Emily Dickinson

Emily Dickinson

Poetic Beats

Welcome to this week’s Poetic Beats with Howard Bond and Davy D recorded on the 25th of June 2018 on Red Kite Radio.

Emily Dickinson is considered to be one of the greatest poets to emerge from the USA. It wasn’t until after her death in 1886, when over 1800 of her poems were discovered, that her real genius came to prominence. On this show we read and discuss her poem Summer Showers and look into why she still has an influence in the study and development of poetry.

If you have difficulty listening to this broadcast a text version of the poem is included after the soundbar.

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Summer Shower

A drop fell on the apple tree,

Another on the roof;

A half a dozen kissed the eaves,

And made the gables laugh.


A few went out to help the brook,

That went to help the sea.

Myself conjectured, Were they pearls,

What necklaces could be!


The dust replaced in hoisted roads,

The birds jocoser sung;

The sunshine threw his hat away,

The orchards spangles hung.


The breezes brought dejected lutes,

And bathed them in the glee;

The East put out a single flag,

And signed the fete away.


Emily Dickinson.

Violins and Poetry

Poetic Beats

Welcome to this weeks edition of Poetic Beats with Howard Bond and Davy D, recorded on the 11th of September 2017 on Red Kite Radio.

In this edition I read my poem, First Violin, and look at the role of the violin in poetry. Louisa May Alcott referred to the violin as “the most human of all instruments. Emily Dickinson used the violin in her poetry as a metaphor to describe her understanding of the connection between Spirit and Body.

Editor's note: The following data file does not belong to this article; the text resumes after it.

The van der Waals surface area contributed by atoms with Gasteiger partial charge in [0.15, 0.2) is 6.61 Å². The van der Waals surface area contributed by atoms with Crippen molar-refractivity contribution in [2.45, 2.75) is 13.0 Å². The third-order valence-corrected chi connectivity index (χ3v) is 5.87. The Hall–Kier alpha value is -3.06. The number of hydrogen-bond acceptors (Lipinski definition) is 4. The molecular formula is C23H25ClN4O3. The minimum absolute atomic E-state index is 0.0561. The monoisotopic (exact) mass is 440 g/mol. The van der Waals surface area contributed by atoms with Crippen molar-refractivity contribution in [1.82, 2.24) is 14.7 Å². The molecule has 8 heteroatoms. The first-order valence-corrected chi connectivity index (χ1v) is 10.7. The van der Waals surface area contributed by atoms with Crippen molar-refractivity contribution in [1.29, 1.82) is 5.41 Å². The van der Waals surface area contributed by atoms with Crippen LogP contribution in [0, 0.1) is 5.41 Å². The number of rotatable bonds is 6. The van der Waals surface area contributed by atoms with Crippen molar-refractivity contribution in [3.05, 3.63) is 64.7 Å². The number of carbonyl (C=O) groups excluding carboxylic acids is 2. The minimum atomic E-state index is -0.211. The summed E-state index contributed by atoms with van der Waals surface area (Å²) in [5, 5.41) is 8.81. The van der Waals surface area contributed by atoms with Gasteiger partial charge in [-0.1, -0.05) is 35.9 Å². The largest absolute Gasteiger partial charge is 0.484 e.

For those of you who can’t access the recording, the text version of First Violin is added after the recording bar.

To hear the recording, please press the arrow on the left of the sound bar below.


Poetic Beats will be taking a break for a couple of weeks and will be back on Friday the 6th of October. Have a great weekend.

First Violin

it was a thing of beauty.
your face a picture, as you
opened the case and saw it
for the first time
laid in red silk, fairy lights reflecting
on polished maple,
resin overpowering pine.

we laughed as you battled
with the chinrest, trying to
breathe new life
into aged strings.

we cried at your early renditions
of “cat dragged across a blackboard.”

you persevered.

Sunday mornings
became the Royal Festival Hall.
Mutter, Neveu, Handel
graffiti on your bedroom wall.
until youth’s folly led you away,
the violin put to rest again.

sometimes i still sneak
into your cupboard
opening the case, listening
to the songs you left behind –

amongst disturbed dust.

© Davy D 2017